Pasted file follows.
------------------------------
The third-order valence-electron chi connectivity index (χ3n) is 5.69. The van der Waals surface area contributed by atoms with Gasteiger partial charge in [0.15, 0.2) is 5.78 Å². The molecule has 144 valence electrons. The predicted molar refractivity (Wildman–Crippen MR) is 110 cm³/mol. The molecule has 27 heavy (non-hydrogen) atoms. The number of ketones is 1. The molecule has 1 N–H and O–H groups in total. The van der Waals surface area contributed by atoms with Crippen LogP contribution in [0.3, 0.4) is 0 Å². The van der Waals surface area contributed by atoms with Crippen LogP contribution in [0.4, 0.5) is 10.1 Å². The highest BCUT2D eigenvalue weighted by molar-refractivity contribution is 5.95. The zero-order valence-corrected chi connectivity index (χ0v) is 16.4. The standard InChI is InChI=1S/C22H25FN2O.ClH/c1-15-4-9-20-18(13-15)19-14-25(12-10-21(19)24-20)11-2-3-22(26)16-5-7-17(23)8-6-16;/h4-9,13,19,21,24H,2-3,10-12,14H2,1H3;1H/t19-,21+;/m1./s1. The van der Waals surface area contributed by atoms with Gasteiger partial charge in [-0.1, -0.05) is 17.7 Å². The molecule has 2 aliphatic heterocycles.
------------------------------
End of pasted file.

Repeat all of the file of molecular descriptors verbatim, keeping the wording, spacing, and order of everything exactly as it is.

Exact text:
The third-order valence-electron chi connectivity index (χ3n) is 5.69. The van der Waals surface area contributed by atoms with Gasteiger partial charge in [0.15, 0.2) is 5.78 Å². The molecule has 144 valence electrons. The predicted molar refractivity (Wildman–Crippen MR) is 110 cm³/mol. The molecule has 27 heavy (non-hydrogen) atoms. The number of ketones is 1. The molecule has 1 N–H and O–H groups in total. The van der Waals surface area contributed by atoms with Crippen LogP contribution in [0.3, 0.4) is 0 Å². The van der Waals surface area contributed by atoms with Crippen LogP contribution in [0.4, 0.5) is 10.1 Å². The highest BCUT2D eigenvalue weighted by molar-refractivity contribution is 5.95. The zero-order valence-corrected chi connectivity index (χ0v) is 16.4. The standard InChI is InChI=1S/C22H25FN2O.ClH/c1-15-4-9-20-18(13-15)19-14-25(12-10-21(19)24-20)11-2-3-22(26)16-5-7-17(23)8-6-16;/h4-9,13,19,21,24H,2-3,10-12,14H2,1H3;1H/t19-,21+;/m1./s1. The van der Waals surface area contributed by atoms with Gasteiger partial charge in [-0.1, -0.05) is 17.7 Å². The molecule has 2 aliphatic heterocycles.